Related Event: RMB to Go Up?
The time has come for China to move toward a flexible exchange rate, US Treasury Secretary John Snow said here as he prepared to meet counterparts from the Group of Seven industrialized countries.
"The Chinese have clearly stated that they will move to a market-based, flexible exchange rate," Snow told Japanese Finance Minister Sadakazu Tanigaki, according to a statement issued by his office.
Snow noted that Chinese authorities "have taken steps over the last two years to prepare for a flexible exchange rate and that China is ready now to adopt a more flexible exchange rate and now its time to move."
While not a member of the Group of Seven, China was nonetheless invited to attend G7 finance meetings in September and February, mainly to hear complaints from the group about its reluctance to allow the dollar-pegged yuan to float.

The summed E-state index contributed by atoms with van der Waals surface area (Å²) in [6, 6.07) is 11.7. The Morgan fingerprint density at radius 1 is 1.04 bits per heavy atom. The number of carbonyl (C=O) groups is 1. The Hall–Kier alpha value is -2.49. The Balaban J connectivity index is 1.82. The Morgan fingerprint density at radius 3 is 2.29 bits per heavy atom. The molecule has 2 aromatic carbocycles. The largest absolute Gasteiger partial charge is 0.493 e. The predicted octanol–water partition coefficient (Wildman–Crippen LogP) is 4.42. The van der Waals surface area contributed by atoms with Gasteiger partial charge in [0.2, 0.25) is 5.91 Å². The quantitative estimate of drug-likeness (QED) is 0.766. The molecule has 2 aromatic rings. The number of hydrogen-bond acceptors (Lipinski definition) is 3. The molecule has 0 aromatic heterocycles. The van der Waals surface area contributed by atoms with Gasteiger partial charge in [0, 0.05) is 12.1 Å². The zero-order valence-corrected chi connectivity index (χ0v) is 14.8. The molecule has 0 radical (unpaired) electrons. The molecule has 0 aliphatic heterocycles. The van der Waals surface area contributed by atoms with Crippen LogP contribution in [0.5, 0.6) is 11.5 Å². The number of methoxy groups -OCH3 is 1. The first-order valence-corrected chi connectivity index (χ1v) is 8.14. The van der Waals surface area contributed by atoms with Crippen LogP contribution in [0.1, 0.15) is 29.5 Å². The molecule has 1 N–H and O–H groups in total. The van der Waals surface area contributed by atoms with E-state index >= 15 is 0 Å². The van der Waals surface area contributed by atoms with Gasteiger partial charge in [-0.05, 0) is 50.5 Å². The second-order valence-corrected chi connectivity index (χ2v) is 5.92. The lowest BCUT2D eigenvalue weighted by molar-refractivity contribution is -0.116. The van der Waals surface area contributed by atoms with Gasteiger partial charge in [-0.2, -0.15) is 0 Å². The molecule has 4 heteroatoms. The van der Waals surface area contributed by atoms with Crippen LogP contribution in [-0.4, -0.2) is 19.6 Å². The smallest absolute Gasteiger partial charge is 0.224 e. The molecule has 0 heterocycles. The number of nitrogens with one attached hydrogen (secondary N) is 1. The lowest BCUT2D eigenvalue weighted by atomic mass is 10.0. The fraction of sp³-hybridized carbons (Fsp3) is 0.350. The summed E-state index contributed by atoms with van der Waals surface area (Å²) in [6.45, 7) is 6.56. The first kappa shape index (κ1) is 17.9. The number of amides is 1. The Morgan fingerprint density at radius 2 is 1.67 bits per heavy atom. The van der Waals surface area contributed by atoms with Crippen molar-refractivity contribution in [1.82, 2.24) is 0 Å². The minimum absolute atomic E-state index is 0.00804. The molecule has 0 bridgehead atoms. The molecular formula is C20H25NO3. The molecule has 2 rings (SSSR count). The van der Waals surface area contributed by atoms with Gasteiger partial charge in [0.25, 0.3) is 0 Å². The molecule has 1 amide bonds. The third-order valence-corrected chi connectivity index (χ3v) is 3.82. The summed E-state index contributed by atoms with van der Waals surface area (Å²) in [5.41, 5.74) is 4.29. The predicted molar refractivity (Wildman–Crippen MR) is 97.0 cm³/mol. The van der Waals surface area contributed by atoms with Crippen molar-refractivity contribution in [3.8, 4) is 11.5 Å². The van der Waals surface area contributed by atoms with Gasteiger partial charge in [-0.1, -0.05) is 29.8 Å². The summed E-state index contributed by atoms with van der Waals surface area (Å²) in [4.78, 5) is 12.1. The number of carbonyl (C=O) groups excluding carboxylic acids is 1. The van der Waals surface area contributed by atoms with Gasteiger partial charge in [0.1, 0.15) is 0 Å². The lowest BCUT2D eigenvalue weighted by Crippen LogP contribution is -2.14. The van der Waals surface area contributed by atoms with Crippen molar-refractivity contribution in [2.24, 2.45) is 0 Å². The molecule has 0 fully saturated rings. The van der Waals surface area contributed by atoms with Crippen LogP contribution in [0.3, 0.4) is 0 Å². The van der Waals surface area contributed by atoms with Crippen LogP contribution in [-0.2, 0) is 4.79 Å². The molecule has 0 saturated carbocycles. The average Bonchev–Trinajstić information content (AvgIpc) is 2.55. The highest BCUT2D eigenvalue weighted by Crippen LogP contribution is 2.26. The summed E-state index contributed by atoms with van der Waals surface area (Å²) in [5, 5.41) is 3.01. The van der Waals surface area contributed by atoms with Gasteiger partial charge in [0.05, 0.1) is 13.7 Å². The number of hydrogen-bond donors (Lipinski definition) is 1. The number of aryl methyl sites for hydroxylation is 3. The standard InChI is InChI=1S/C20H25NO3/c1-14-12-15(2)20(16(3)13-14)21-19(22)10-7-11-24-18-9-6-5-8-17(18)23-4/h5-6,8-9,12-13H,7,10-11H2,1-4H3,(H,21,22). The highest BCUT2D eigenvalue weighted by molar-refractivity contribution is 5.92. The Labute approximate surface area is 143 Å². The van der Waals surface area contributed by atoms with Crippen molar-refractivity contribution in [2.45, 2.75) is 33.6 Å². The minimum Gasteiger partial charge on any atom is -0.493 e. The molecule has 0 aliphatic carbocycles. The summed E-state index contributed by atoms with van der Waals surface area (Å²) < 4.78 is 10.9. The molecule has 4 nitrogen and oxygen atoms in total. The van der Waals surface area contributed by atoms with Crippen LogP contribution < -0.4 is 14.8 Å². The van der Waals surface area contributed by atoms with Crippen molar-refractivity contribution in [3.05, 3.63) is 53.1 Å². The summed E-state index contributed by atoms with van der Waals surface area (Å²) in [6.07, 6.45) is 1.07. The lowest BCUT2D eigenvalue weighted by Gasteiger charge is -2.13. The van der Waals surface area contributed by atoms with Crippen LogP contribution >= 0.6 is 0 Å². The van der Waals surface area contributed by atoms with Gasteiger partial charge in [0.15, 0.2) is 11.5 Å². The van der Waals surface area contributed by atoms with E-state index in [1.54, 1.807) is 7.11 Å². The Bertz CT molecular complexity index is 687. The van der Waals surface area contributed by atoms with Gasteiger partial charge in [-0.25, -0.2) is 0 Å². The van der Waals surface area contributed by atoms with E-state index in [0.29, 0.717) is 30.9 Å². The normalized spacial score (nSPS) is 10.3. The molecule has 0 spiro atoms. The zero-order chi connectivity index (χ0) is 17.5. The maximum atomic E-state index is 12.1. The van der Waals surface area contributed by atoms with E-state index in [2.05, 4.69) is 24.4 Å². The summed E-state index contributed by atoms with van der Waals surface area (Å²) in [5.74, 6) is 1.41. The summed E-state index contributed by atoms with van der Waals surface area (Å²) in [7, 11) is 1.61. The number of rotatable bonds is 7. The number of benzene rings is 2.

US and European officials maintain that the yuan is undervalued, thereby giving Chinese exports an unfair advantage while making imported goods more expensive and less attractive.
Chinese officials will not be attending this week end's meeting of G7 finance ministers and central bankers, which was to open with a dinner Friday ahead of formal discussions on Saturday.
Chinese chief trade negotiator, Long Yongtu, earlier this month said China was unlikely to undertake broad-ranging reforms of its foreign exchange regime in the near future.
Beijing will only change its foreign exchange regime once its banking system, secondary financial sector and regulatory muscle are deemed strong enough to cope, Long told a seminar in Beijing.
"It's very unlikely China is going to change its foreign exchange regime in the foreseeable future," said Long, who headed the team negotiating the conditions for China's entry into the World Trade Organization.